AS THE BIKERS MADE THEIR SLOW PROCESSION through Myrtle Beach in May, Harvey Hill, a longtime veteran of Black Biker Week, sat by his camper, wondering aloud if the traffic nightmare had ruined the festival. "It's so backed up now, I don't even feel like getting on my bike," said Hill, a 62-year-old North Carolinian who has vacationed in the area for 30 years. Though his skullcap shouted "Born to Ride," Hill said that he was resigned to sitting by his camper. Hill's disgust is echoed by the NAACP. "Just look at the situation along Ocean Boulevard, with all the police standing around, directing the bikers to keep moving," said Kenneth Floyd, president of the local NAACP branch that filed suit. "It's as if they're making a bunch of criminals walk the line."

The most vocal proponent of the traffic scheme is Mark McBride, Myrtle Beach's 41-year-old mayor, who has defended the city's policing of the event and has called for Black Bike Week to be shut down. In 1999, he asked then-governor Jim Hodges to send the National Guard to patrol the event, a request the governor declined. In April of this year, during a legal proceeding aimed at shutting down the event, McBride said that black bikers "wanted to disregard the law, sit on top of their cars, and smoke dope." But according to the Myrtle Beach Police Department, the crime level at each event is usually about the same. This spring, actually, there were five traffic fatalities and 22 felony arrests during the Harley rally, and one death and 14 felony arrests during Black Bike Week.

Myrtle Beach officials insist that the differences between the two events require different traffic policies. "Loosely, they're both motorcycle events, but that's about the only thing they have in common," said city spokesman Mark Kruea, who noted that the events associated with Black Bike Week were less spread out than those at the Harley counterpart. The result, he said, is a policing plan meant to deal with dense crowds. But critics contend that it's the traffic policies themselves—the one-way schemes, the blocked-off streets—that create the concentrations.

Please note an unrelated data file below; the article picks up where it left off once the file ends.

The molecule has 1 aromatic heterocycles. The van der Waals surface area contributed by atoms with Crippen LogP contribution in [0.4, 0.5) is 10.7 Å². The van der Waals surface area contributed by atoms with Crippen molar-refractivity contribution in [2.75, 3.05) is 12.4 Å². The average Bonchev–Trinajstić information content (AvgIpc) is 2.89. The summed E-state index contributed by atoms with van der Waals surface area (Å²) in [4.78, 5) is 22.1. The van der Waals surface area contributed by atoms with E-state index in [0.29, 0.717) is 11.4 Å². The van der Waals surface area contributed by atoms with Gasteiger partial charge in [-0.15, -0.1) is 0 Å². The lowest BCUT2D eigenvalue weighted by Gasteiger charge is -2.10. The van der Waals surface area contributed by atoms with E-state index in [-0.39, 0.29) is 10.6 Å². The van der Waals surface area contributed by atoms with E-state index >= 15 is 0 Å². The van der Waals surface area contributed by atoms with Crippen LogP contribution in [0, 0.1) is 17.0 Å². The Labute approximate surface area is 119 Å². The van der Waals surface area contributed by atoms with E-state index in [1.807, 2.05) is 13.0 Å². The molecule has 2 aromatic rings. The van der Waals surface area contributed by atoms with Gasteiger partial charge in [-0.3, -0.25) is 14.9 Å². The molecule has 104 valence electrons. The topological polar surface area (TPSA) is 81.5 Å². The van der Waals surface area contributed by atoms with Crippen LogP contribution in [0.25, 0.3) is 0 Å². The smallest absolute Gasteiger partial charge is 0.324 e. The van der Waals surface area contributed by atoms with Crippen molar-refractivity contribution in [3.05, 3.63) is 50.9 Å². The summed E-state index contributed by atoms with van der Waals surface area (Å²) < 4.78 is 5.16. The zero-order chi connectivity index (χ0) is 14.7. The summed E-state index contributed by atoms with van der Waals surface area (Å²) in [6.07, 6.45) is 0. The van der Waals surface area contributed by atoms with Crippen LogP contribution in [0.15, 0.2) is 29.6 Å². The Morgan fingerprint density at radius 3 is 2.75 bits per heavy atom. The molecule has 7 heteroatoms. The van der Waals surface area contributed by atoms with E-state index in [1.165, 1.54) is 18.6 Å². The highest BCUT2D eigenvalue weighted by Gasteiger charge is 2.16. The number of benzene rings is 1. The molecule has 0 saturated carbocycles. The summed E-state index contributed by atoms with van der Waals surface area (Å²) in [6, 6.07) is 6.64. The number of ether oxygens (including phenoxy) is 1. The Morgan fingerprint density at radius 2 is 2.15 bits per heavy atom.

"The city has one plan for white tourists and a completely different plan—a more oppressive plan—for black tourists," said Hurst during court arguments in April about the proposed changes in traffic patterns for this year's Black Bike Week. (A U.S. district judge blocked the changes, but the U.S. Court of Appeals for the Fourth Circuit overruled the judge.) Andrew Siegel, a law professor at the University of South Carolina who has watched the legal debate grow more contentious, linked the city's resolve to a larger tradition of white Southern defiance. "They see the NAACP as an outside group, and outsiders portraying them as a bunch of racist rednecks, so they don't want to back down," he said.

Back on the streets, the bikers were doing their best to enjoy themselves—never mind the traffic and the lawsuit. Leon Whitted, a 40-year-old salesman from North Carolina, steered his bike off U.S. 17 toward a sandwich shop where he struck up a conversation with another rider who was admiring Whitted's custom-painted Kawaski. As the thick line of bikers inched past, over the roar the men talked bikes. There was no need to move from the shade of the shop's awning inside for a bite. The place was closed.